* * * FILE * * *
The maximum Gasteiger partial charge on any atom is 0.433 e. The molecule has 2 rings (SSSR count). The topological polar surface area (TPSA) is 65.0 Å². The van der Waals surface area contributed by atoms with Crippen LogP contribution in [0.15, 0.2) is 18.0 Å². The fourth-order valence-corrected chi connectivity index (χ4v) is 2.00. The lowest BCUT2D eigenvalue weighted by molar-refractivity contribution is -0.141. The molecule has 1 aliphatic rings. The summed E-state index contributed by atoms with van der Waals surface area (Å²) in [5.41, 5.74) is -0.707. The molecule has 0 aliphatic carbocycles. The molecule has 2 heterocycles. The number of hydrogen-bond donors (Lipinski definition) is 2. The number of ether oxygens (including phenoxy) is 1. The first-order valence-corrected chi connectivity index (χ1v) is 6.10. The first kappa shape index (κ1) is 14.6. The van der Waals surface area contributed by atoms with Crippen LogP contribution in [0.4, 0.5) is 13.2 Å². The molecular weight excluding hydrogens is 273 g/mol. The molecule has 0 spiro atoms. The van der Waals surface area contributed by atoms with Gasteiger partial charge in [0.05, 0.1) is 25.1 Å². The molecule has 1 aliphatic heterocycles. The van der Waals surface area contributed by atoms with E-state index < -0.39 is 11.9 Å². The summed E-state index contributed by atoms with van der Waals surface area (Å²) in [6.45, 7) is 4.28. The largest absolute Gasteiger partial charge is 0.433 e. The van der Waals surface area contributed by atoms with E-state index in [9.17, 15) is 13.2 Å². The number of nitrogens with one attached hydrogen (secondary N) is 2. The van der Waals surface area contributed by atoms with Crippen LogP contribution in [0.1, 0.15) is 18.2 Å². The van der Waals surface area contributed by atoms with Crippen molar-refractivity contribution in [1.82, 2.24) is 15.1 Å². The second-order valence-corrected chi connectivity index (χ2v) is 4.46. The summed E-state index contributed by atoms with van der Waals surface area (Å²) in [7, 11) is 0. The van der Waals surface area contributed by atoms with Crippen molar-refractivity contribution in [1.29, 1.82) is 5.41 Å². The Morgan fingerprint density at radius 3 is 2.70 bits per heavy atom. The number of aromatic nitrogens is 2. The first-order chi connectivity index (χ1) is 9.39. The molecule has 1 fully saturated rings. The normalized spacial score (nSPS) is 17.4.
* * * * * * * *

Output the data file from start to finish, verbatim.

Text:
The maximum Gasteiger partial charge on any atom is 0.433 e. The molecule has 2 rings (SSSR count). The topological polar surface area (TPSA) is 65.0 Å². The van der Waals surface area contributed by atoms with Crippen LogP contribution in [0.15, 0.2) is 18.0 Å². The fourth-order valence-corrected chi connectivity index (χ4v) is 2.00. The lowest BCUT2D eigenvalue weighted by molar-refractivity contribution is -0.141. The molecule has 1 aliphatic rings. The summed E-state index contributed by atoms with van der Waals surface area (Å²) in [5.41, 5.74) is -0.707. The molecule has 0 aliphatic carbocycles. The molecule has 2 heterocycles. The number of hydrogen-bond donors (Lipinski definition) is 2. The number of ether oxygens (including phenoxy) is 1. The first-order valence-corrected chi connectivity index (χ1v) is 6.10. The first kappa shape index (κ1) is 14.6. The van der Waals surface area contributed by atoms with Crippen LogP contribution in [0.4, 0.5) is 13.2 Å². The molecular weight excluding hydrogens is 273 g/mol. The molecule has 0 spiro atoms. The van der Waals surface area contributed by atoms with Gasteiger partial charge in [0.05, 0.1) is 25.1 Å². The molecule has 1 aliphatic heterocycles. The van der Waals surface area contributed by atoms with E-state index < -0.39 is 11.9 Å². The summed E-state index contributed by atoms with van der Waals surface area (Å²) in [6.45, 7) is 4.28. The largest absolute Gasteiger partial charge is 0.433 e. The van der Waals surface area contributed by atoms with E-state index in [9.17, 15) is 13.2 Å². The number of nitrogens with one attached hydrogen (secondary N) is 2. The van der Waals surface area contributed by atoms with Crippen LogP contribution in [0.1, 0.15) is 18.2 Å². The van der Waals surface area contributed by atoms with Crippen molar-refractivity contribution in [1.82, 2.24) is 15.1 Å². The second-order valence-corrected chi connectivity index (χ2v) is 4.46. The summed E-state index contributed by atoms with van der Waals surface area (Å²) in [7, 11) is 0. The van der Waals surface area contributed by atoms with Crippen molar-refractivity contribution in [1.29, 1.82) is 5.41 Å². The Morgan fingerprint density at radius 3 is 2.70 bits per heavy atom. The number of aromatic nitrogens is 2. The first-order chi connectivity index (χ1) is 9.39. The molecule has 1 fully saturated rings. The normalized spacial score (nSPS) is 17.4.